United Kingdom Mehldau, Brahms, Haydn, Schumann: Kirill Gerstein (Piano) Queen Elizabeth Hall, London 4.4.2013 (RB)
Brad Mehldau: Variations on a Melancholy Theme (UK première)
Brahms: Variations of a Theme by Paganini, Op 35
Haydn: Variations in F minor, Hob XVII: 6
Schumann: Carnaval, Op 9
Kirill Gerstein is a former winner of the Arthur Rubinstein Piano Competition and is a recipient of the prestigious Gilmore Artist Award. He is an accomplished jazz pianist as well as a distinguished classical musician and often uses his recitals to showcase works by jazz composers.
Brad Mehldau (b. 1970) is an American jazz pianist and composer and his ‘Variations on a Melancholy Theme’ – here receiving its UK première – was specifically written for Gerstein. It consists of a smoky blues type theme and 14 variations, some of which have an improvisatory feel and some of which are more abstract in nature. Gerstein had an iPad score for the work and used a pedal to turn the pages. He has an instinctive feel for jazz and he seemed to find the right balance between the freedom and spontaneity required for this work and the more formal classical elements. I was particularly struck by the two big variations before the end. The first has a slow introduction and improvisatory feel and Gerstein’s evocation of atmosphere and his decorative filigree work were superb. The second was a more spirited rhythmic affair – it reminded me a little of I Got Rhythm – and here Gerstein brought out the flair and exuberance of the music. It’s a great piece and Gerstein gave it a first rate outing at this recital.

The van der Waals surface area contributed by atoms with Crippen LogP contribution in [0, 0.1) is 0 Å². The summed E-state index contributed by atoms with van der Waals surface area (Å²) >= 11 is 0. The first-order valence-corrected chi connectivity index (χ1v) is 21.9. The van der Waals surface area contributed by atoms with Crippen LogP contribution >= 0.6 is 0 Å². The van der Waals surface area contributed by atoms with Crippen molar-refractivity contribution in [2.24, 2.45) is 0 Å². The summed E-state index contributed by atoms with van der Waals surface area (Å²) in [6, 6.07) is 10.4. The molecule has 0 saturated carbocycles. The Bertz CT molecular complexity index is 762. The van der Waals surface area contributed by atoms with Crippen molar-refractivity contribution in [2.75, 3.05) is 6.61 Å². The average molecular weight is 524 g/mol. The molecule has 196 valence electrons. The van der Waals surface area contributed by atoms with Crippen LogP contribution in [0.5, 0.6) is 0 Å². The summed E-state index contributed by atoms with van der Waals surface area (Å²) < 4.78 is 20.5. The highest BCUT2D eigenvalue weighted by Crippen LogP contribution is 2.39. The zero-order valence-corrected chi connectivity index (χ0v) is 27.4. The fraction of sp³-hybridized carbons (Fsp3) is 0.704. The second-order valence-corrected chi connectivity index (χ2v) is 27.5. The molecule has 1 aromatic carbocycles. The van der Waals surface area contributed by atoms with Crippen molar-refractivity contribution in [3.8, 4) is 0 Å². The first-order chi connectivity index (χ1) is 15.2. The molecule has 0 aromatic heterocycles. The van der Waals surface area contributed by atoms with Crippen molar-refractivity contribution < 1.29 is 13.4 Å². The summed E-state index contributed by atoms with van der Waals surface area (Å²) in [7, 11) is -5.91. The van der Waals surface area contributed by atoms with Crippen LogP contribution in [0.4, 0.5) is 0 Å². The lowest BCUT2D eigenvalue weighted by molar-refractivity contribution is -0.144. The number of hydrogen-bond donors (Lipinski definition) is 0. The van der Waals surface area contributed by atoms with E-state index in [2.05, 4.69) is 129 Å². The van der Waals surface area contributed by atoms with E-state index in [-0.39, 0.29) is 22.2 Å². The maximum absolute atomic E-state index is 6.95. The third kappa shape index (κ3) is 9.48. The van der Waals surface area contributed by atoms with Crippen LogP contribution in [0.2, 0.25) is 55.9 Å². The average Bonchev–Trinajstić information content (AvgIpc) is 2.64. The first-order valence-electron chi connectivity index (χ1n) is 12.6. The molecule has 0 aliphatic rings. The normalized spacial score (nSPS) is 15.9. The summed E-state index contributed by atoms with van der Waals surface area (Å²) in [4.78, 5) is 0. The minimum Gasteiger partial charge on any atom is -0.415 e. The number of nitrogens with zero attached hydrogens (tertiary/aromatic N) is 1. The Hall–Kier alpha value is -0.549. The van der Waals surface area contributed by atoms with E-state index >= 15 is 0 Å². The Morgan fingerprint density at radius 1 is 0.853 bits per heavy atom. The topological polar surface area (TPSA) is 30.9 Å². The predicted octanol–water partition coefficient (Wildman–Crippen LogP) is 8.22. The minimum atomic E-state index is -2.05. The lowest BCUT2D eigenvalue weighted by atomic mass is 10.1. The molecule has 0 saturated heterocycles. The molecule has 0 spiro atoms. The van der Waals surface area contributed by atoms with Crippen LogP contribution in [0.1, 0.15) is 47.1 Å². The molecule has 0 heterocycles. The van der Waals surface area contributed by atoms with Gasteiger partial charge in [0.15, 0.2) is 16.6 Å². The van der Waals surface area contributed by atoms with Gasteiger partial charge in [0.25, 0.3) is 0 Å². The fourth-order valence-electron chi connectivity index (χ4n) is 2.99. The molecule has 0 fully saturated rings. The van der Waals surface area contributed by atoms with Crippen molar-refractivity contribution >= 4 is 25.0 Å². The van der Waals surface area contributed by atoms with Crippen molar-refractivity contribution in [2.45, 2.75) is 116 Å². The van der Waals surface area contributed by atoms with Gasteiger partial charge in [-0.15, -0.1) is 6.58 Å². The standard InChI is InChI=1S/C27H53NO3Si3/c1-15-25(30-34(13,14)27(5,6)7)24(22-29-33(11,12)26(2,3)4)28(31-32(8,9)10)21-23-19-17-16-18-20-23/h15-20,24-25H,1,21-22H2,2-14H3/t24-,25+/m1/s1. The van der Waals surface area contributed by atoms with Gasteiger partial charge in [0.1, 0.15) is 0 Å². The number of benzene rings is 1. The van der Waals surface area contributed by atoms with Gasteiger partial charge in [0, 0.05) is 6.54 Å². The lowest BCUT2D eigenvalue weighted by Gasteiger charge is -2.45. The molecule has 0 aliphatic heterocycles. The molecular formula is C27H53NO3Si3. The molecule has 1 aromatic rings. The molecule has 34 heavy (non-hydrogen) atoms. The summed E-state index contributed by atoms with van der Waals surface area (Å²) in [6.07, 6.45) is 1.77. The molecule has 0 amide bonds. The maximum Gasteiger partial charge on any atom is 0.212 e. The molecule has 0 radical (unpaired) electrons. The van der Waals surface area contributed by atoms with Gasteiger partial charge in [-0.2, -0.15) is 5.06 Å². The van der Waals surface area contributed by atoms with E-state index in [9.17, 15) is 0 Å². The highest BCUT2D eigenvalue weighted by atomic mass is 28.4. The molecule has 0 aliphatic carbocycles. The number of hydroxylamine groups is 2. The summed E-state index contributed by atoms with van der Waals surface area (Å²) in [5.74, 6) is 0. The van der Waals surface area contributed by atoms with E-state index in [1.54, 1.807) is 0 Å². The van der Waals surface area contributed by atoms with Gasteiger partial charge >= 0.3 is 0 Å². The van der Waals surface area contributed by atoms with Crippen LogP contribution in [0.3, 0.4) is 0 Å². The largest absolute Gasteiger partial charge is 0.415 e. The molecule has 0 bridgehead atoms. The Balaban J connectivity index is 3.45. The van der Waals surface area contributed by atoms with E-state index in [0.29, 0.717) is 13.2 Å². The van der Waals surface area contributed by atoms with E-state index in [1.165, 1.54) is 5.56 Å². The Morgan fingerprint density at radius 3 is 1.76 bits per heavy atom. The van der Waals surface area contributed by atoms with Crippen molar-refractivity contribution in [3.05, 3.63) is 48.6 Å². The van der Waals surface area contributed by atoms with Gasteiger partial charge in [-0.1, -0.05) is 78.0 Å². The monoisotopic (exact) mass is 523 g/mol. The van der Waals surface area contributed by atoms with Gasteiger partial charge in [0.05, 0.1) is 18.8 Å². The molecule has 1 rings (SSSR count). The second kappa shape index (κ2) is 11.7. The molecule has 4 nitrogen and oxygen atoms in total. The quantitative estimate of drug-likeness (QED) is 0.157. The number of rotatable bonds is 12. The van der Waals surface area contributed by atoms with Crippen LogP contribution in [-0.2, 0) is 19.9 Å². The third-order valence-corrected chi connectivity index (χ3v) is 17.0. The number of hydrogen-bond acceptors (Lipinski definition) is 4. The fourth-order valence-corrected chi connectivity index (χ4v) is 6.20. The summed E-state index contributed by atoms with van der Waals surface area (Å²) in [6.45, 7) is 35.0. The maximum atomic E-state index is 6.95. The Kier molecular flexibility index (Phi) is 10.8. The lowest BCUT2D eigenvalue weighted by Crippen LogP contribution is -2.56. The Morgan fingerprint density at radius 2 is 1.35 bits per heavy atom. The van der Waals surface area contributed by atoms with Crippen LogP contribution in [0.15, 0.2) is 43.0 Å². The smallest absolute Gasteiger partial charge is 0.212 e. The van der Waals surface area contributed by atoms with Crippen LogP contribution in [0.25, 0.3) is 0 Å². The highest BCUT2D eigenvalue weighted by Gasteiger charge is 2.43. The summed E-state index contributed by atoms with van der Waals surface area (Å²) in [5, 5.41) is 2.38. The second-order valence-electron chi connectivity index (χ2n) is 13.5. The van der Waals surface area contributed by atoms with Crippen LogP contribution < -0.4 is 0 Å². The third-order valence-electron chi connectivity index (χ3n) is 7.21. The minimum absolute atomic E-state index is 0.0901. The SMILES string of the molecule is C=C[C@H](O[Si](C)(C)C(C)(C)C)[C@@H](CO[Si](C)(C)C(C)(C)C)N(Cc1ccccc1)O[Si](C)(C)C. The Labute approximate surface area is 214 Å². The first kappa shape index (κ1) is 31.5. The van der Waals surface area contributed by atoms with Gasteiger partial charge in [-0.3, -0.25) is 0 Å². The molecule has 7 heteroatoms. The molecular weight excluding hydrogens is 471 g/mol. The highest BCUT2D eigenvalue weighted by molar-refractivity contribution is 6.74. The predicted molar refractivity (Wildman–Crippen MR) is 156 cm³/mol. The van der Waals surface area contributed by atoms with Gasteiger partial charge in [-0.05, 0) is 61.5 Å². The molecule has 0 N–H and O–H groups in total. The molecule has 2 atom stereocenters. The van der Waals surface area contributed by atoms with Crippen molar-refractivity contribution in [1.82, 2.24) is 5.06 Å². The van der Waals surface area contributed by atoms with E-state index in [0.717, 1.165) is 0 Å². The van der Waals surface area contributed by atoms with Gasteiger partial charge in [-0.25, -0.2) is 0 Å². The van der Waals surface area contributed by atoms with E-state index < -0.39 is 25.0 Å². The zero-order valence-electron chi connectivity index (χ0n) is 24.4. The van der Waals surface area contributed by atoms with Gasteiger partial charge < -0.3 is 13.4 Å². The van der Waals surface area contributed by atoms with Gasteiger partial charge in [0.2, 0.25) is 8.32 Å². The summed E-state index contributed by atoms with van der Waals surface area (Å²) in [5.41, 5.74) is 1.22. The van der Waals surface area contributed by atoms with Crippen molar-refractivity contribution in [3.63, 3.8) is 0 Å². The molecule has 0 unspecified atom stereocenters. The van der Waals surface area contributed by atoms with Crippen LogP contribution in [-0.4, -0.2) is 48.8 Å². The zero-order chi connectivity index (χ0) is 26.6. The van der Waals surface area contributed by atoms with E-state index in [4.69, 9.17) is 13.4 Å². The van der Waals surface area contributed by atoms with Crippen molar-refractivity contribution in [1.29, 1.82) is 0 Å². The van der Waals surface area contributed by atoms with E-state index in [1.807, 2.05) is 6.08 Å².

It’s no mean feat to go from a jazz work to Brahms’ fearsomely difficult Paganini Variations – Clara Schumann described the work as ‘Witch’s Variations’ because of the degree of technical difficulty – but Gerstein showed he was fully up to the challenge. He successfully dealt with the series of technical hurdles, including sixths, octaves, awkward trills and leaps, while at the same time exploring Brahms’ rich textures and sonorities in a cultivated way. I would have liked to hear a more powerful and unbridled approach with some of the octave passages, and the finale to Book I did not quite have the incendiary quality that one hears in great performances of the work. However, the phrasing and textural layering was beautifully judged in variation 12 and the octave glissandi were slick and well executed in variation 13. I thought Gerstein was on the whole better in Book II, particularly in the poetically nuanced variations 12 and 13. He deftly handled the treacherous passagework in some of the rapid-fire variations and brought power and conviction to the great climax to the work.
The second half opened with Haydn’s F minor Variations, which are probably the most distinguished set of variations written for solo piano in the second half of the 18th century. The work is a set of double variations alternating between major and minor keys. Gerstein approached this great work in an earthy and unfussy way, capturing the grit and intensity of the music. The ornamentation was elegant and well executed although occasionally I would have welcomed a touch more delicacy and classical refinement. I wondered if Gerstein might also have made more of the contrasts between the major and minor sections. However, he did a good job in building up the dramatic tension in the final section before the final denouement.
The highlight of the concert was Gerstein’s performance of Carnaval, which was an unalloyed joy from start to finish. Schumann’s immortal cast of characters were brought vividly and winningly to life, including the graceful and artful Arlequin; the dreamy and introspective Eusebius, the volatile and exuberant Florestan; the passionate and charming Estrella; and the glittering and brilliant Paganini. The mercurial shifts in mood were handled brilliantly – for example in the transition between Sphinxes and Papillons – while Gerstein was alive to the flights of fancy and to the imaginative literary allusions. The colourful dance numbers were dispatched with brio and elegance while the final march against the Philistines was a thrilling tour de force which brought the house down.
In honour of Rachmaninoff’s birthday, Gerstein performed the Russian composer’s Mélodie Op 3 as an encore.